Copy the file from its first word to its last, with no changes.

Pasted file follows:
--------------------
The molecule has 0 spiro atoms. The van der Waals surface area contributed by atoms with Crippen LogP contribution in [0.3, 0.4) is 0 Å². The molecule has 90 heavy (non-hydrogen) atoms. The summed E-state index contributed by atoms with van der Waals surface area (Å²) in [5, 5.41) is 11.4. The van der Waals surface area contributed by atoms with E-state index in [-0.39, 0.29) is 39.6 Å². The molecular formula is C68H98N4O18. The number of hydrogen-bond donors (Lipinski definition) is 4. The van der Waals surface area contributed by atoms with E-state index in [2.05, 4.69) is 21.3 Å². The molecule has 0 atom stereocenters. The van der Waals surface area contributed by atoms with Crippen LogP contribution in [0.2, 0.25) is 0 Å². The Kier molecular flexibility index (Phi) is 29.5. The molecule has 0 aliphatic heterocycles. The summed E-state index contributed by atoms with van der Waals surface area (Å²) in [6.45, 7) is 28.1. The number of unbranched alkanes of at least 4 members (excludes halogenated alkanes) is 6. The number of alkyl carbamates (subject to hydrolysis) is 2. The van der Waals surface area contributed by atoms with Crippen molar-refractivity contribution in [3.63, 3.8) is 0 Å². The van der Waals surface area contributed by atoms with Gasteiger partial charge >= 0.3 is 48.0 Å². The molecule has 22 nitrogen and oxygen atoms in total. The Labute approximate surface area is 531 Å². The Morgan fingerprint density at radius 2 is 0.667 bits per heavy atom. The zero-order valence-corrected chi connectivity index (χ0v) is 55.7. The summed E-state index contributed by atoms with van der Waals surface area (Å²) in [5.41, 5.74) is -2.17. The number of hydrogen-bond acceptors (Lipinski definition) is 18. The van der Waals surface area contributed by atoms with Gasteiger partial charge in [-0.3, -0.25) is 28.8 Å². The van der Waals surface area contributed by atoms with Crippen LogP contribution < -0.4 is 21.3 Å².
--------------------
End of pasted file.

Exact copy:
The molecule has 0 spiro atoms. The van der Waals surface area contributed by atoms with Crippen LogP contribution in [0.3, 0.4) is 0 Å². The molecule has 90 heavy (non-hydrogen) atoms. The summed E-state index contributed by atoms with van der Waals surface area (Å²) in [5, 5.41) is 11.4. The van der Waals surface area contributed by atoms with E-state index in [-0.39, 0.29) is 39.6 Å². The molecular formula is C68H98N4O18. The number of hydrogen-bond donors (Lipinski definition) is 4. The van der Waals surface area contributed by atoms with E-state index in [2.05, 4.69) is 21.3 Å². The molecule has 0 atom stereocenters. The van der Waals surface area contributed by atoms with Crippen LogP contribution in [0.2, 0.25) is 0 Å². The Kier molecular flexibility index (Phi) is 29.5. The molecule has 0 aliphatic heterocycles. The summed E-state index contributed by atoms with van der Waals surface area (Å²) in [6.45, 7) is 28.1. The number of unbranched alkanes of at least 4 members (excludes halogenated alkanes) is 6. The number of alkyl carbamates (subject to hydrolysis) is 2. The van der Waals surface area contributed by atoms with Crippen molar-refractivity contribution in [3.63, 3.8) is 0 Å². The van der Waals surface area contributed by atoms with Gasteiger partial charge >= 0.3 is 48.0 Å². The molecule has 22 nitrogen and oxygen atoms in total. The Labute approximate surface area is 531 Å². The Morgan fingerprint density at radius 2 is 0.667 bits per heavy atom. The zero-order valence-corrected chi connectivity index (χ0v) is 55.7. The summed E-state index contributed by atoms with van der Waals surface area (Å²) in [5.41, 5.74) is -2.17. The number of hydrogen-bond acceptors (Lipinski definition) is 18. The van der Waals surface area contributed by atoms with Gasteiger partial charge in [-0.3, -0.25) is 28.8 Å². The van der Waals surface area contributed by atoms with Crippen LogP contribution < -0.4 is 21.3 Å².